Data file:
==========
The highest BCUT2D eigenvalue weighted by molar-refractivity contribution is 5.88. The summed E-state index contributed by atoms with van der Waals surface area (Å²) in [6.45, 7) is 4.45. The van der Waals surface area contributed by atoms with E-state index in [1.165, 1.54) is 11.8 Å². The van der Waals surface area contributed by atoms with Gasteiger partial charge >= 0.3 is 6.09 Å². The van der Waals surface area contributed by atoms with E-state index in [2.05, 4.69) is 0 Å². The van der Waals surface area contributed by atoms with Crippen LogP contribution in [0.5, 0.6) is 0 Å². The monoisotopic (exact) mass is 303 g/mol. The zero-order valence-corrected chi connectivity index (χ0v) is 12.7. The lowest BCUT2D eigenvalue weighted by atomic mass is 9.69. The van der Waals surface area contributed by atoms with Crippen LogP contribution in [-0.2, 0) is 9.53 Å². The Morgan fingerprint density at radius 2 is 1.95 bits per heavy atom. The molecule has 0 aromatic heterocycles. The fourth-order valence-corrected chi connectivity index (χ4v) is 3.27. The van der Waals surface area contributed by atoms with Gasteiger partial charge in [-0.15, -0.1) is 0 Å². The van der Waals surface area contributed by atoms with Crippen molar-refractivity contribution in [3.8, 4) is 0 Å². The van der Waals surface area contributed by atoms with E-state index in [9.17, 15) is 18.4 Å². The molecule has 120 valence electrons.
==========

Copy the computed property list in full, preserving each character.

The highest BCUT2D eigenvalue weighted by molar-refractivity contribution is 5.88. The summed E-state index contributed by atoms with van der Waals surface area (Å²) in [6.45, 7) is 4.45. The van der Waals surface area contributed by atoms with E-state index in [1.165, 1.54) is 11.8 Å². The van der Waals surface area contributed by atoms with Gasteiger partial charge >= 0.3 is 6.09 Å². The van der Waals surface area contributed by atoms with E-state index in [2.05, 4.69) is 0 Å². The van der Waals surface area contributed by atoms with Crippen LogP contribution in [0.5, 0.6) is 0 Å². The monoisotopic (exact) mass is 303 g/mol. The zero-order valence-corrected chi connectivity index (χ0v) is 12.7. The lowest BCUT2D eigenvalue weighted by atomic mass is 9.69. The van der Waals surface area contributed by atoms with Crippen LogP contribution in [-0.2, 0) is 9.53 Å². The Morgan fingerprint density at radius 2 is 1.95 bits per heavy atom. The molecule has 0 aromatic heterocycles. The fourth-order valence-corrected chi connectivity index (χ4v) is 3.27. The van der Waals surface area contributed by atoms with Gasteiger partial charge in [-0.15, -0.1) is 0 Å². The van der Waals surface area contributed by atoms with Crippen molar-refractivity contribution in [3.8, 4) is 0 Å². The van der Waals surface area contributed by atoms with E-state index in [9.17, 15) is 18.4 Å². The molecule has 120 valence electrons.